Kenya Looks To Guantanamo To Curb Al-Shabaab

During a speech this past February, Kenyan President, Uhuru Kenyatta, revealed that the Kenyan government is considering building a prison exclusively for inmates who are considered to be highly violent and are known to have extremist tendencies.

“We will establish a new prison to hold violent, extremist offenders,” Kenyatta, said. “The truth of the matter is that we cannot allow them to spread their poison to vulnerable Kenyans.” While Kenyatta did not specify what led to this consideration, the speech suggests that he is referring to those individuals who have ties to the Somali militant group, Al-Shabaab.


The extremist group, known for its ties to Al-Qaeda, has been targeting Kenya in recent years due to the country’s military actions against the group in neighboring Somalia. The most recent attacks took place in April of 2015. 148 people were killed when Al-Shabaab gunmen stormed Garissa University in northeast Kenya. After that attack, Kenyatta introduced a new campaign focused on curbing the recruitment of radical groups and Al-Shabaab’s influence in Kenya.  The numerous attacks by Al-Shabaab has forced Kenya to become innovative in ways to combat terror.


The decision to consider building this prison is not the first proposal from the Kenyan government to fight terrorism. Early last year, Kenyatta’s administration revealed a plan to build a wall along the Kenyan-Somali border.  “Whatever it is going to cost us and whatever it will take, we are going to make sure that our country is safe,” Kenyan Vice President William Ruto explained. Despite opposition to the wall, construction has already begun.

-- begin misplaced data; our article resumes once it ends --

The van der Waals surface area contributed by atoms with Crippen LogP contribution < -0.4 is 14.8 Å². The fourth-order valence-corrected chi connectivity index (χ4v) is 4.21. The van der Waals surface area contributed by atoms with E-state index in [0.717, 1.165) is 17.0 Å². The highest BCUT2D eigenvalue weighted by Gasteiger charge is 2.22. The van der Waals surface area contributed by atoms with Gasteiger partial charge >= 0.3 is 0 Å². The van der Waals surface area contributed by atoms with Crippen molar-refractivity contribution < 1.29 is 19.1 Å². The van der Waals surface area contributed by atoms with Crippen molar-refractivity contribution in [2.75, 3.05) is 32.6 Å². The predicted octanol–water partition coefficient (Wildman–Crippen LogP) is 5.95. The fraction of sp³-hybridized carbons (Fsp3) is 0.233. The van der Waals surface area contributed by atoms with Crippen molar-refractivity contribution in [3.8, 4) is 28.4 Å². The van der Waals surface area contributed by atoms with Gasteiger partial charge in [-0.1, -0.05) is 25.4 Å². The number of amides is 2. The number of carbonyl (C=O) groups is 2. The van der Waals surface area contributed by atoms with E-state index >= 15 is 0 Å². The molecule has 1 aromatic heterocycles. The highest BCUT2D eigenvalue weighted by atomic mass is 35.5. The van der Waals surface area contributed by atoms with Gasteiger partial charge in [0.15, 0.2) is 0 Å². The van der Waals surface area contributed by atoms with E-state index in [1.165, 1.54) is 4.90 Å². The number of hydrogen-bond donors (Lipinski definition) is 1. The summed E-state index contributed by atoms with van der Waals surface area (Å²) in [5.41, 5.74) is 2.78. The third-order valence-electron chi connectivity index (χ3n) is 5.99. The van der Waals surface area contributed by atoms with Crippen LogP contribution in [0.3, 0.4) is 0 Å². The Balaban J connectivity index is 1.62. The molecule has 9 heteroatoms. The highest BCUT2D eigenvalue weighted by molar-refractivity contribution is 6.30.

“We must accept that we are faced with a new kind of enemy against whom the conventional methods of fighting crime will not work,” Kenyatta recently said. “We have amongst us radicalized youths who appear innocent which makes us believe that they are doing God’s work while they are busy planning evil against other Kenyans in the name of religion.”


Kenyatta believes the most challenging adversary Kenya faces is radicalization of the youth. “To deal with this enemy, we must keep improving our methods and tactics. Prevention is better than cure, and that is why we must stop them from being radicalized and we can’t do this without the complete cooperation of parents, guardians and religious leaders,” he added.


Terrorism analysts have compared the prison plan to the United States’ naval base in Guantanamo Bay. The existence of Guantanamo Bay has been controversial for years and despite U.S. President Barack Obama’s pledge to shut down the facility, it is still operational. Those who oppose Kenya’s prison plan believe that its existence will only exacerbate tension between Kenyans and Kenyans of Somali descent.


“There is a real risk that this prison for jihadists may only fuel anti-Kenyan government sentiments, especially if the majority of the prisoners in this jail are Somali Kenyans,” Ahmed Salim, a senior analyst at Teneo Intelligence, told Quartz. “Effective counterterrorism measures requires the support and buy-in from communities.”

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